I can not keep all the books I've collected. This was a "rainy day book" -- one I brought home years ago as a backup for times when I ran out of library books to read. But after I dropped two library books in to my bath waters (embarrassing for a retired librarian) and had to pay replacement fees, I got smart and started taking non-library books with me into my baths. And that is how I finally got around to slowly reading Lone Star Literature. Now I can pass it on to other readers...

I seem to be in a constant Texas state of mind. Now I am slowly, reading God Save Texas: a Journey into the Soul of the Lone Star State by Pulitzer Prize-winning author Lawrence Wright. Not being a native, there is always plenty of history and commentary to catch up on! I shocks me to realize I have lived here for almost 4 decades now. I will always feel like a New Yorker, but there's plenty of Texas in me as well.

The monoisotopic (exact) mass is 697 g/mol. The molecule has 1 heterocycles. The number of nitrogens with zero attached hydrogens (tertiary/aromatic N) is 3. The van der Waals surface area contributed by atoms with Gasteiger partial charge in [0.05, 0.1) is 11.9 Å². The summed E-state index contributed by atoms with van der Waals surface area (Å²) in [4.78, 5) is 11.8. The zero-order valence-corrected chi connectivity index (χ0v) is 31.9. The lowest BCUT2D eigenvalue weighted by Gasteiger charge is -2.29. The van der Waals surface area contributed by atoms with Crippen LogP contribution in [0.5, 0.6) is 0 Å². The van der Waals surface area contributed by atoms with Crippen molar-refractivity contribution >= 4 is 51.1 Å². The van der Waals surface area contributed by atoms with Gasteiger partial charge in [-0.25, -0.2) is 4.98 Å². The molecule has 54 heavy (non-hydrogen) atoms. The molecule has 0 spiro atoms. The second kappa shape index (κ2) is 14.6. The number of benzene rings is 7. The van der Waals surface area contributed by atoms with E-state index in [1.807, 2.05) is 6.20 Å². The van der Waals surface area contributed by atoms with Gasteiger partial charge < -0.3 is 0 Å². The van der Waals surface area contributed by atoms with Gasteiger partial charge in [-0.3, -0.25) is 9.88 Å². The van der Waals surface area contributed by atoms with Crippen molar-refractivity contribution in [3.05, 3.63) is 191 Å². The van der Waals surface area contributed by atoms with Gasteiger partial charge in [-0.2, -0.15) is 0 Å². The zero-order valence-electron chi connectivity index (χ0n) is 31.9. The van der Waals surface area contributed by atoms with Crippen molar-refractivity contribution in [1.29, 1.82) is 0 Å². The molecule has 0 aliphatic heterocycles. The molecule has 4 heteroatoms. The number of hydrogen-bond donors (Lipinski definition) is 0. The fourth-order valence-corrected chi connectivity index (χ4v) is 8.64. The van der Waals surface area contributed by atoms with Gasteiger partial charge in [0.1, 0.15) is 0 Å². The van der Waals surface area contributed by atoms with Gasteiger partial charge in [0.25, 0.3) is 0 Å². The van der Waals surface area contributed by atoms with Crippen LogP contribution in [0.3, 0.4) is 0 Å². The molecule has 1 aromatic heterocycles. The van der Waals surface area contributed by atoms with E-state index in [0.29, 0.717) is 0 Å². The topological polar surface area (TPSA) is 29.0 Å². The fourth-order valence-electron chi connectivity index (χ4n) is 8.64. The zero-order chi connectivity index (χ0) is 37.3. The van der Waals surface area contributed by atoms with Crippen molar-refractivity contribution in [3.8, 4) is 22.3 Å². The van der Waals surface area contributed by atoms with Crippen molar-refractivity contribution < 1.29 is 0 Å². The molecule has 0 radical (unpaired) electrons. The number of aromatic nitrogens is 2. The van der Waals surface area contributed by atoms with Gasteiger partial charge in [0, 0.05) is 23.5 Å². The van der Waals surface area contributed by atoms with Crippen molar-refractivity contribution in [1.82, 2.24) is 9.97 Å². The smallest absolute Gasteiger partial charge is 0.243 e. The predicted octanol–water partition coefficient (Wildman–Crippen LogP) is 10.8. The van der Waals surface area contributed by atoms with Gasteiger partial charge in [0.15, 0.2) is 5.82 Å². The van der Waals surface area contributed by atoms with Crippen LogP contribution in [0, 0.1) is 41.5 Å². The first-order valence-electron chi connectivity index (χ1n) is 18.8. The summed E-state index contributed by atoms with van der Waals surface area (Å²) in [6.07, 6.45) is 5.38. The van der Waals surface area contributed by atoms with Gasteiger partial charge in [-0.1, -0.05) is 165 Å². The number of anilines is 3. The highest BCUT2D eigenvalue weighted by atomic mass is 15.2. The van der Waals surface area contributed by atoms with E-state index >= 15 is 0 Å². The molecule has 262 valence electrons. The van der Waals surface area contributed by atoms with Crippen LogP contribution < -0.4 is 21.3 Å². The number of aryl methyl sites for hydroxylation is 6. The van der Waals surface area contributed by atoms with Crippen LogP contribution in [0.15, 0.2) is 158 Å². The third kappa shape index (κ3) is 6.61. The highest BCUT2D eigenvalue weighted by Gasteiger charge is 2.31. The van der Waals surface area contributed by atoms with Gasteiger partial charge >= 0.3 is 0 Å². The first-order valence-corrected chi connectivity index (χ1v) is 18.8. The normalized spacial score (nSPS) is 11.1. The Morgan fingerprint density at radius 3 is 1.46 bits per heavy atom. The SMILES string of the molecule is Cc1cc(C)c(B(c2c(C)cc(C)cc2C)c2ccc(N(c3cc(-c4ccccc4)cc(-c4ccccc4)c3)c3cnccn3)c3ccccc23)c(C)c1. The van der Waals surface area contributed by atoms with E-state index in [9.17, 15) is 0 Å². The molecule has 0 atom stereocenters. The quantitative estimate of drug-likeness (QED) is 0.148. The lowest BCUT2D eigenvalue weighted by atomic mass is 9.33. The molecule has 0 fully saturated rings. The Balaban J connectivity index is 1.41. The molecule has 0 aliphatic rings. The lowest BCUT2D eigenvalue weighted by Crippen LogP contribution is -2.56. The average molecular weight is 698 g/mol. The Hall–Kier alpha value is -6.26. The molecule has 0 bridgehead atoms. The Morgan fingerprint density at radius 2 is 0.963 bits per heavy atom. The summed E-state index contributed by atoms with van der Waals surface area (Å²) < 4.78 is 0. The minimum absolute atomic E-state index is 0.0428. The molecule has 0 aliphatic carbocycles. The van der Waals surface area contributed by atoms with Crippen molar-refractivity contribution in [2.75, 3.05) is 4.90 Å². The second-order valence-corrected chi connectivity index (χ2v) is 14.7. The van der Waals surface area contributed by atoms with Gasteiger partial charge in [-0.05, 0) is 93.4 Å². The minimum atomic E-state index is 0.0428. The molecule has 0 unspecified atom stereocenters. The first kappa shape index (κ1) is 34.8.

Wednesday, July 31, 2019

Read at Whim! and Other Favorite Quotations




I enjoy collecting quotations from books, online sources and out and about in the world. I often think I will use quotations in my artwork, but rarely do. Perhaps you have noticed that illustrated quotations seem to have become a "thing" over the last ten years or so. There are many mass produced quotation-based objects to be found in the American marketplace. I don't know about you, but I get sick of being told to Live, Laugh and Love, etc. every time I walk through Michaels or Target.